Saturday, July 07, 2007
Vivien Leigh: Britain's finest- and most tragic- actress
Forty years ago tonight, Britain's greatest ever actress died.
Here's my piece from today's Daily Express on the tormented life of the late, great Vivien Leigh.
She is immortalised as the star of Gone With The Wind, one of the most successful films of all time, and is the only British woman to win two Best Actress Oscars. She and her husband Laurence Olivier were Britain's first celebrity golden couple. And Vivien Leigh was an astonishing beauty in her heyday. Only last year she was voted the Most Beautiful British Woman of all time, beating the likes of Diana, Princess of Wales, and Catherine Zeta Jones. Yet Vivien Leigh's life was a tragic one. She died 40 years ago this weekend at the age of just 53. The marriage to Olivier had ended in heartbreak, She suffered from tuberculosis (which killed her) and - more significantly - manic depression. For it was the latter which led to her violent mood swings and uncontrollable behaviour, which at times bordered on insanity. Worse still, her mental illness often manifested itself in nymphomania, which led her to having sex with strangers in London parks.
Certainly her gilded early life suggested nothing of the troubles ahead. She was a child of the Empire, and while pregnant, her mother spent half an hour a day staring at the Himalayas in the hope that some of their beauty would be transferred to her baby. Her faith was repaid: even at an early age is was clear that Vivian (she later changed the spelling of her Christian name) would be stunningly beautiful. It was a life of privilege; her parents were well-off and she was waited on hand and foot by servants. As an only child, she was constantly reminded by her mother that she was special. Once when she asked why fireworks were being let off on 5th November, she was told 'it's for your birthday, darling". But her pampered childhood came to an abrupt end when she was sent away to convent school in England at the age of just six and a half. Her biographer, Alexander Walker, believed the change had a profound effect on Vivien's mental health. She was two years younger than all the other children and didn't see her mother for almost two years. But it was at the convent that her interest in drama began. "When I leave school I'm going to be a great actress" she confided to a friend, demonstrating for the first time her fierce single-mindedness.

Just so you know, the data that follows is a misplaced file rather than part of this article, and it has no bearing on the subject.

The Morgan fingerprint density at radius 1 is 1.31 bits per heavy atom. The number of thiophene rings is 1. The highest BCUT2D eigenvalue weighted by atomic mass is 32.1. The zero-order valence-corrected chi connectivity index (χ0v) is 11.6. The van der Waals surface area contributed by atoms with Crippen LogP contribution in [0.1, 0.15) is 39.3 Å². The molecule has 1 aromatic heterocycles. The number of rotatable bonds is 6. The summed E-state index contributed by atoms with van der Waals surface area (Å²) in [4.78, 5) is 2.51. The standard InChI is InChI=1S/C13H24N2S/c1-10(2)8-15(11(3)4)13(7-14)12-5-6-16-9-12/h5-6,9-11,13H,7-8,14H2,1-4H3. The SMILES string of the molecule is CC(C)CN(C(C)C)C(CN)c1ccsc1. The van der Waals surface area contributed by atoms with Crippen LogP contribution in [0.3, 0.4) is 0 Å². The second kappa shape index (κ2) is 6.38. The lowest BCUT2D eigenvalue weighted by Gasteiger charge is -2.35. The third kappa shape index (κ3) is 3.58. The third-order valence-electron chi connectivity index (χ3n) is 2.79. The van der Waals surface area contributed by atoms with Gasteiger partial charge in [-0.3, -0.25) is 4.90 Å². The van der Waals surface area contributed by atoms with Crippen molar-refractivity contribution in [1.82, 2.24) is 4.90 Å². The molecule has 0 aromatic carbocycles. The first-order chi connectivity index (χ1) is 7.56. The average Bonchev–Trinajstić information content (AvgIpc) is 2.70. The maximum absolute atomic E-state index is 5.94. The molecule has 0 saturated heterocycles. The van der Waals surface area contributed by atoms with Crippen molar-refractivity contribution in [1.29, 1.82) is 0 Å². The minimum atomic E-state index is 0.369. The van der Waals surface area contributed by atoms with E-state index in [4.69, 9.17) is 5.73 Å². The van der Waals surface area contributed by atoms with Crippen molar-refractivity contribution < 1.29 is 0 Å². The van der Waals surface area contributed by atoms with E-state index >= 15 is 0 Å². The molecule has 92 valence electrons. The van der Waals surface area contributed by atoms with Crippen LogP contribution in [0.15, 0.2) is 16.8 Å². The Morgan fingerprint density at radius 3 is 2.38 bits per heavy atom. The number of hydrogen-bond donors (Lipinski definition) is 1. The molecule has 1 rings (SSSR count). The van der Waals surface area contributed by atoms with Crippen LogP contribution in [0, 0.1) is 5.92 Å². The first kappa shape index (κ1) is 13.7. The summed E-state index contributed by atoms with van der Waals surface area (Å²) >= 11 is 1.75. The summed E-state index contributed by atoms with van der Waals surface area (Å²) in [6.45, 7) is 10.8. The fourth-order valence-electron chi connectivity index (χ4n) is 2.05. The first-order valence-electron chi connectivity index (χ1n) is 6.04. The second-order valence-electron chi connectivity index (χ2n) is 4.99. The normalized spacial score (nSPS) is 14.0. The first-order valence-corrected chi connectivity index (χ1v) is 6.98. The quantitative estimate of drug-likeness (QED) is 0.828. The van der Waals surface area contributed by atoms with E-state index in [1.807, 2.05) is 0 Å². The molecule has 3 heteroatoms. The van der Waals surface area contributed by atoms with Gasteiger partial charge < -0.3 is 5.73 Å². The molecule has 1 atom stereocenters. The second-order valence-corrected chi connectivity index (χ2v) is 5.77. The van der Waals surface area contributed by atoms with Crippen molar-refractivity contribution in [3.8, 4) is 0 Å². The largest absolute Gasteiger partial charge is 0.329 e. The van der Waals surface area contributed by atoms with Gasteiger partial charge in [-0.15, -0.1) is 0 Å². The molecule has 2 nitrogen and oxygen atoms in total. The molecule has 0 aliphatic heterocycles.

Vivien also knew what she exactly what she wanted when it came to finding a husband. In 1932, at the age of 18, she caught sight of a handsome man on horseback out riding with the local hunt. "I'm going to marry him," she told her friend. It made no difference that the man, Leigh Holman, was 13 years her senior and already engaged: Vivien, not for the last time, got her way. But settling down to a life of domesticity held no interest for the wannabe young actress. When her daughter, Suzanne was born she simply wrote in her diary "had a baby - a girl". Vivien pestered her husband to allow her to return to drama school; to gain his approval she took his Christian name as her stage surname. Her big break came in the West End production of The Mask of Virtue in 1935. The "staggeringly beautiful" young actress earned rave reviews and was soon the talk of London's theatre-world.